The bank specifically issued a warning against exactly the type of attack the customer fell for.

    That ruling is in line with the laws in place 2008, when that happend, Laws have been changed since then.

  • Re:Lets just hope (Score:4, Interesting)

    by ArsenneLupin ( 766289 ) on Thursday April 26, 2012 @06:06AM (#39804653)

    Why? How should a bank discover the fraud, if everything is authenticated correctly?

    Because they (possibly) enabled the fraud to take place. Quoting from the artcle:

    According to the Süddeutsche Zeitung, the transfer occurred three months after he entered ten transaction numbers, or TAN codes, on what turned out to be an illegally manipulated version of his bank’s website.

    So, how was the site manipulated? Did the attacker actually modify the bank's server? ==> In that case, bank clearly bears the responsibility, as they have a duty to keep their service secure.

    Or did the attacker take advantage of a fault in the user's OS or browser. ==> in that case, at first glance, the user would be responsible to run such shoddy software where this is possible. However, in the past, and possibly even now, many banks forced/are forcing their users to use such vulnerable software. If this is the case, again the bank should be responsible. The user would be well advised to go through the "General Conditions" for the web service of the last ten years, and search for any clauses such as "the user agrees to only use Windows and/or Internet Explorer to access the service". If any are found, he should clearly get his money back.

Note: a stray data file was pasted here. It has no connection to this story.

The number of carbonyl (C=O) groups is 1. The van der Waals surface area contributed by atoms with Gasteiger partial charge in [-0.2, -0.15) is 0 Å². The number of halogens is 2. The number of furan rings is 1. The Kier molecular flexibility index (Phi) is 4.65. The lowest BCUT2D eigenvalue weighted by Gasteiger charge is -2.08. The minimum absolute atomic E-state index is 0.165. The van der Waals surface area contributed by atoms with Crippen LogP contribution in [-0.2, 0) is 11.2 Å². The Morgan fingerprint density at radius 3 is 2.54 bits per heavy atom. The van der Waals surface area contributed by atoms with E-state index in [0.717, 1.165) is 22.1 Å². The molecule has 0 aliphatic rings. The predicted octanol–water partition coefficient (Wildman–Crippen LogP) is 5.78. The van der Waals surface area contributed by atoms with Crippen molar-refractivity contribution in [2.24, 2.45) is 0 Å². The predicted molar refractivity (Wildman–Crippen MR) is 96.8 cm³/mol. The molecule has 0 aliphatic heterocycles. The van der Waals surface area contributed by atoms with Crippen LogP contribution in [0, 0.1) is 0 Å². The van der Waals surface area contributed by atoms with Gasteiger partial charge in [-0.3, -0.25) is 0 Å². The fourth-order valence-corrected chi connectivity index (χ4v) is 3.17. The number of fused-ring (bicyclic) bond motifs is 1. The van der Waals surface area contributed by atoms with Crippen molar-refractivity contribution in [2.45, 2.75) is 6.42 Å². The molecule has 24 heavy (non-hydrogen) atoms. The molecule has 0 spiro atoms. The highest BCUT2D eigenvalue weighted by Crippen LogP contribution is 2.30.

Is a bank also responsible for your losses if a guy comes to your front door, poses as a bank clerk and you cut him a cheque?

    Yes, if the bank habitually conducts its business in such a fashion.

  • by Sycraft-fu ( 314770 ) on Thursday April 26, 2012 @06:08AM (#39804663)

    My bank authenticates itself in two ways:

    1) Using an Extended Validation certificate, so it shows up in green in the browser (instead of blue) and lists the full name of the bank.

    2) By showing me an image and phrase I chose on the login page.

    I can't really think of how they can do more to prove it is them, without really getting annoying. They also allow me to use two factor authentication (which I have elected to use) and require it when any change is being made to the account like adding a payee or the like.

    Is it perfect? No but I'm not seeing a whole lot more they can do and still keep things easy.

  • by TheRaven64 ( 641858 ) on Thursday April 26, 2012 @07:07AM (#39804893) Journal

    I have a US bank account which is very much like the grandparent described. I also managed to get them to give me the login credentials over the phone knowing only my name, address, and date of birth. Security there is appalling and in any other vaguely civilised country would mean that they would be liable for pretty much anything bad that happened to my account.

    In contrast, my UK bank has an authentication scheme much as you describe. Any time I pay a new person (or a large amount), I need to separately authenticate that transaction, including typing the amount into the external device that generates a single-use token from the chip on my card. The debit card from my US bank doesn't even have a chip...

  • Re:Lets just hope (Score:4, Interesting)

    by Tsu-na-mi ( 88576 ) on Thursday April 26, 2012 @07:54AM (#39805125) Homepage

    I often leave my car unlocked. Why?

    Thief breaks in, I lose maybe $5 in change form the console and some 15-year old CDs. If my car were locked, I'd lose that, PLUS a $200 car window they smashed to get said items. It is not worth locking my car.

In seeking the unattainable, simplicity only gets in the way. -- Epigrams in Programming, ACM SIGPLAN Sept. 1982